Atlas of Human Anatomy, 7e
With your copy of the Frank H. Netter, MD, Atlas of Human Anatomy, you own a collection of some of the most wellknown depictions of human anatomy in medicine and healthcare. In addition to the famous work of Dr. Netter, with your copy of this 7th edition, you also have access to nearly 100 painted pieces by Carlos A. G. Machado, MD, one of the foremost medical illustrators working today. Dr. Machado’s contributions to the Atlas highlight important views of anatomy that have become more clinically relevant in recent years— anatomic views that have resulted from improved dissection techniques and modern imaging. In addition, you have access to more than 50 carefully selected radiologic images that help bridge the idealized illustrated anatomy with living anatomy viewed in the clinic.
While numerous updates have been made to the illustrated plates and tables to make them easier to learn from, the most significant changes to this edition include:
To fulfill the requests from many students and fans of Netter’s Atlas, we have added a new opening section containing several overview plates. These plates provide the very first head-to-toe views in the Atlas of Human Anatomy!
The Atlas of Human Anatomy is the only anatomy atlas illustrated by physicians. Dr. Netter was a surgeon and Dr. Machado is a cardiologist. The views of anatomy in this atlas have always reflected a clinical perspective. In line with this clinical focus, and in congruence with integrated curricula in health and medicine, tables at the end of each regional section highlight the most commonly injured structures, as well as other structures with high clinical significance and commonly covered in anatomy courses. The tables provide students with quick summaries, organized by body system, and note where to best view these key structures in the illustrated plates.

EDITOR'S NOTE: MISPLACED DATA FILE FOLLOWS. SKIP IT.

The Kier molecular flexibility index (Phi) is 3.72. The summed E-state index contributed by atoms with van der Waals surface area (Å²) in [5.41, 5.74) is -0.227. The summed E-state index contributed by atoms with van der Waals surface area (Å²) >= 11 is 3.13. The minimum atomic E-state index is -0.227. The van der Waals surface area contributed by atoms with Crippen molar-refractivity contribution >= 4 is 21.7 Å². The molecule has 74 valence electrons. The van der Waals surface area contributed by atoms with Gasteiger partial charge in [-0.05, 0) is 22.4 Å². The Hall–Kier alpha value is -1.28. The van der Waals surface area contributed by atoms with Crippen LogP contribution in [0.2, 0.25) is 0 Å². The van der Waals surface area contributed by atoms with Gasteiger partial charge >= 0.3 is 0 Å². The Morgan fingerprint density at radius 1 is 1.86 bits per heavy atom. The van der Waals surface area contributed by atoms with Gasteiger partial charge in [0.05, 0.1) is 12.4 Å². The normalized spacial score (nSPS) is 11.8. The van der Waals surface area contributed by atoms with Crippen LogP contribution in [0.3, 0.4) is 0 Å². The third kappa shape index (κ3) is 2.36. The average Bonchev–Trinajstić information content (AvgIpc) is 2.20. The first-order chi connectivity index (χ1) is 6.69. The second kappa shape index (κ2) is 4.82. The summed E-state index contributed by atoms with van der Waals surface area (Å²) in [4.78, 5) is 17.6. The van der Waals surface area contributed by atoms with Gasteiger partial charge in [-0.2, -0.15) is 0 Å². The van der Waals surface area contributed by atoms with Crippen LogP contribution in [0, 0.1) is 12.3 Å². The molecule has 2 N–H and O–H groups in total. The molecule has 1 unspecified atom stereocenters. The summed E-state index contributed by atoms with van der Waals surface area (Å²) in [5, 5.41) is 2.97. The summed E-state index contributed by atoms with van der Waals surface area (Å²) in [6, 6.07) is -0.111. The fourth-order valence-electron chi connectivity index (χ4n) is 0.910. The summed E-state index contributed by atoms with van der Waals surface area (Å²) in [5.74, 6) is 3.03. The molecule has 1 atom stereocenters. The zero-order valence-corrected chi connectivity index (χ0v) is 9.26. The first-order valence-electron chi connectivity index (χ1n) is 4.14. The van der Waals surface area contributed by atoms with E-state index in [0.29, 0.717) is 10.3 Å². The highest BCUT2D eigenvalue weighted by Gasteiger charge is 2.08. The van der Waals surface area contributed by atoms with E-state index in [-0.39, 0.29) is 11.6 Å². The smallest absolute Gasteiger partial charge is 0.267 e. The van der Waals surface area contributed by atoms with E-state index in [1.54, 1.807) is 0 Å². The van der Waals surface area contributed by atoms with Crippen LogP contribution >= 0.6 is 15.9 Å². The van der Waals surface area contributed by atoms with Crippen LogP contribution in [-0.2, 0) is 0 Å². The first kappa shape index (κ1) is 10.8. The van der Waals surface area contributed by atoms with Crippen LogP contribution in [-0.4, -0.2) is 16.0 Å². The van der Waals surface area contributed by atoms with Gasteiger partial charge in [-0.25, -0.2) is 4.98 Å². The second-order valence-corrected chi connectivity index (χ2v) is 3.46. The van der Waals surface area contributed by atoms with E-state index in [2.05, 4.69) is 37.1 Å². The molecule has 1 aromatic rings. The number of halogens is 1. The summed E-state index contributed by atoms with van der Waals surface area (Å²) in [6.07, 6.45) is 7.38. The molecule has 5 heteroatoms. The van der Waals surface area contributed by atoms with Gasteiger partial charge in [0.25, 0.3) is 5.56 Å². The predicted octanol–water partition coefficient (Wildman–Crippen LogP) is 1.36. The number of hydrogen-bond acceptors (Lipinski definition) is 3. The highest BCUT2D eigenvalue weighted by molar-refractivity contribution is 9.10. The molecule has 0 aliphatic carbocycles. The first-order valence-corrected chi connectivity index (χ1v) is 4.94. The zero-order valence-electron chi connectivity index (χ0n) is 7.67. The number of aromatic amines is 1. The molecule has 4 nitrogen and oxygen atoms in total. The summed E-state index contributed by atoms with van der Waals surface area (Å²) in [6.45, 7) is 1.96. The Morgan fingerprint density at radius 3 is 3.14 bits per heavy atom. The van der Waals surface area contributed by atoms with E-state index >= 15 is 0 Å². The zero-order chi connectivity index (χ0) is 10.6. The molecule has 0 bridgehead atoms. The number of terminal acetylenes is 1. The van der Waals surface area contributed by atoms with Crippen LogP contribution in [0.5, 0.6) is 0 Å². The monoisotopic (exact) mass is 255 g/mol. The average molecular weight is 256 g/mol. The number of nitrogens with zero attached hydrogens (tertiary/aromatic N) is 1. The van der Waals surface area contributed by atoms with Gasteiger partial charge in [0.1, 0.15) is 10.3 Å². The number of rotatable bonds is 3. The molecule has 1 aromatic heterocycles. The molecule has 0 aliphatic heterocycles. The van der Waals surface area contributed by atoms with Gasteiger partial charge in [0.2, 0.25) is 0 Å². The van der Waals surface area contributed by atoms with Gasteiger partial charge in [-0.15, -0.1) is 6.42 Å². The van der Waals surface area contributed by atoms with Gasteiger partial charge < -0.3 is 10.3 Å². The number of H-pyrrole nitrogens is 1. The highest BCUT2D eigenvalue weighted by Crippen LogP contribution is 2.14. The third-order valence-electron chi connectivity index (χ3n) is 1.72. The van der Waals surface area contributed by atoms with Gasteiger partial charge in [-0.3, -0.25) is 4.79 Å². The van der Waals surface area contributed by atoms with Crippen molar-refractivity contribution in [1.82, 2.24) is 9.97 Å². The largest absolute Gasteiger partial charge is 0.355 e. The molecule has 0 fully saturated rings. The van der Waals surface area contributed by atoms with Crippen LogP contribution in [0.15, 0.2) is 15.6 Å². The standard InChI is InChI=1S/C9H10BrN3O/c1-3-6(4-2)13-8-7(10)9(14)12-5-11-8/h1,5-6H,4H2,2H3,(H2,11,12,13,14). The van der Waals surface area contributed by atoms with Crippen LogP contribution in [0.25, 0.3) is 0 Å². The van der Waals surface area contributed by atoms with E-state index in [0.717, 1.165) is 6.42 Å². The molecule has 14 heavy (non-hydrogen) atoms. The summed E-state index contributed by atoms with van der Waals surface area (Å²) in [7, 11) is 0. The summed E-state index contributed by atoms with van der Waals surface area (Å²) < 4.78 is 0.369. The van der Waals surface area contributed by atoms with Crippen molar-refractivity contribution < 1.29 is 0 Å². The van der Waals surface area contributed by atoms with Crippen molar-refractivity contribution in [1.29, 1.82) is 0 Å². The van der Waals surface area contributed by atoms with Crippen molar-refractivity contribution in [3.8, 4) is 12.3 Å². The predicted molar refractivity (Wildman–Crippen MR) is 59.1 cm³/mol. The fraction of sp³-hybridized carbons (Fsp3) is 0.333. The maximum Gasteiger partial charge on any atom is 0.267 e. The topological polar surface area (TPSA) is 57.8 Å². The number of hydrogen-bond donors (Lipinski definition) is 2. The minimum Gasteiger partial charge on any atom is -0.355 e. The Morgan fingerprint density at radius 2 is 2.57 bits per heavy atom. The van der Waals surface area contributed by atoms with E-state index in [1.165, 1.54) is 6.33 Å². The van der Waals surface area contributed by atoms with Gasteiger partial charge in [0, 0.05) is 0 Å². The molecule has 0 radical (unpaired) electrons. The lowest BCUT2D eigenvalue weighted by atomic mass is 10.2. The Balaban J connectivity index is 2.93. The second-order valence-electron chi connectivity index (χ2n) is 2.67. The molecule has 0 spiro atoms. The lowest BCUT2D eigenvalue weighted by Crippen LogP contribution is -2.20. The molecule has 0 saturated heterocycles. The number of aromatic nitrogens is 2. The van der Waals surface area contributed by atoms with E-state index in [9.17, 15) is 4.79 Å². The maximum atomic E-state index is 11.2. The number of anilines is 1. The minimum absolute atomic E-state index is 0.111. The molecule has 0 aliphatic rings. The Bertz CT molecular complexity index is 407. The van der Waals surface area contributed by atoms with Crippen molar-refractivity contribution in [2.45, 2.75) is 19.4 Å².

New Art Plates by Dr. Machado
For this edition alone, over 25 new illustrations have been painted by Dr. Machado. Suggestions for new plates of additional anatomic views and concepts are submitted by students, faculty, anatomists, physicians, and others. Sometimes suggestions are solicited at major anatomy conferences with a “What Should Carlos Paint Next?” idea box. Decisions around which new plates are prioritized and given space in a new edition come from discussions among consulting editors. The new plates for this edition are largely those that portray structures with clinical significance (Fascial Columns of the Neck, Deep Veins of the Leg, Hip Bursae, and Vasculature of the Prostate) or those that are difficult to visualize (Infratemporal Fossa)—and, of course, the new additions created for the introductory section.
The Atlas of Human Anatomy uses terminology accepted (in Göttingen, Germany, on September 24, 2016) by the Federative International Programme on Anatomical Terminologies and published as updates to the 1998 Terminologia Anatomica. Numerous updates to terminology have been made, so in select cases, former terminology has been included within parentheses to assist with the transition.
New Radiologic Images
Over 50 radiologic images—some completely new views and others replacing existing views using newer imaging tools—are included in this edition. Images have been selected based on their utility to students studying gross anatomy.
Your Atlas of Human Anatomy content has been updated, created, and overseen by a team of dedicated and passionate consulting editors, with the help of a stellar international advisory board, and guided by the feedback of many students, educators, anatomists, and clinicians that love Netter’s Atlas. Please feel free to comment on the Netter Images Facebook page or Twitter feeds or email us directly with your thoughts, suggestions, or questions at [email protected]
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|July 3, 2018|
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